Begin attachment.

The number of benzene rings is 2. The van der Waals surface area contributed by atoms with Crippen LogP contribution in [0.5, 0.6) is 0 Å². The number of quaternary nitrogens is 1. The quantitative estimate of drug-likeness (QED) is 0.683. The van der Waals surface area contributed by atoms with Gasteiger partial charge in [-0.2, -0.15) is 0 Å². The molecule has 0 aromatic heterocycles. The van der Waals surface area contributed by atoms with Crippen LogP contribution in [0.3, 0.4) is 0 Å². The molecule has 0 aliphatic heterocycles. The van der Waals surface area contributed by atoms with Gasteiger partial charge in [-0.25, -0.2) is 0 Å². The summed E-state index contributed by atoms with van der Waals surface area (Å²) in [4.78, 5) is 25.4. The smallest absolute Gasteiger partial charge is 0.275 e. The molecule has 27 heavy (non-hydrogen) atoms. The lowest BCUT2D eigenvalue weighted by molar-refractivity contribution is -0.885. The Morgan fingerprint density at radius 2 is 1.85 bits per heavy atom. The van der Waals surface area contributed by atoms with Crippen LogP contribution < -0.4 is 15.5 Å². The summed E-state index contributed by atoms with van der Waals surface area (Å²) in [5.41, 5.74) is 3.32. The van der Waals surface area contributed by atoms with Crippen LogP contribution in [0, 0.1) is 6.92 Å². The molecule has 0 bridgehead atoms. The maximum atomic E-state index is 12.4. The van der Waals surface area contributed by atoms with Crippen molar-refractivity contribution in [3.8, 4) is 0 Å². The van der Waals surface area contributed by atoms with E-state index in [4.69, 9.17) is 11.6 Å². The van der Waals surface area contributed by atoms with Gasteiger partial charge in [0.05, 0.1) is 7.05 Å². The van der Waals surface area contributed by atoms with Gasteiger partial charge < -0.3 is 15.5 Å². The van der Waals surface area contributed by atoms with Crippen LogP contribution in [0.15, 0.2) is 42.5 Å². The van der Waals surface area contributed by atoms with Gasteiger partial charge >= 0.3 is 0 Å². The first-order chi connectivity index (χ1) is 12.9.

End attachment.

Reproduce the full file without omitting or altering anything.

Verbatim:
The number of benzene rings is 2. The van der Waals surface area contributed by atoms with Crippen LogP contribution in [0.5, 0.6) is 0 Å². The number of quaternary nitrogens is 1. The quantitative estimate of drug-likeness (QED) is 0.683. The van der Waals surface area contributed by atoms with Gasteiger partial charge in [-0.2, -0.15) is 0 Å². The molecule has 0 aromatic heterocycles. The van der Waals surface area contributed by atoms with Crippen LogP contribution in [0.3, 0.4) is 0 Å². The molecule has 0 aliphatic heterocycles. The van der Waals surface area contributed by atoms with Gasteiger partial charge in [-0.25, -0.2) is 0 Å². The summed E-state index contributed by atoms with van der Waals surface area (Å²) in [4.78, 5) is 25.4. The smallest absolute Gasteiger partial charge is 0.275 e. The molecule has 27 heavy (non-hydrogen) atoms. The lowest BCUT2D eigenvalue weighted by molar-refractivity contribution is -0.885. The Morgan fingerprint density at radius 2 is 1.85 bits per heavy atom. The van der Waals surface area contributed by atoms with Crippen LogP contribution < -0.4 is 15.5 Å². The summed E-state index contributed by atoms with van der Waals surface area (Å²) in [5.41, 5.74) is 3.32. The van der Waals surface area contributed by atoms with Crippen LogP contribution in [0, 0.1) is 6.92 Å². The molecule has 0 bridgehead atoms. The maximum atomic E-state index is 12.4. The van der Waals surface area contributed by atoms with Crippen molar-refractivity contribution in [3.8, 4) is 0 Å². The van der Waals surface area contributed by atoms with E-state index in [4.69, 9.17) is 11.6 Å². The van der Waals surface area contributed by atoms with Gasteiger partial charge in [0.05, 0.1) is 7.05 Å². The van der Waals surface area contributed by atoms with Gasteiger partial charge < -0.3 is 15.5 Å². The van der Waals surface area contributed by atoms with Crippen LogP contribution in [0.15, 0.2) is 42.5 Å². The van der Waals surface area contributed by atoms with Gasteiger partial charge >= 0.3 is 0 Å². The first-order chi connectivity index (χ1) is 12.9.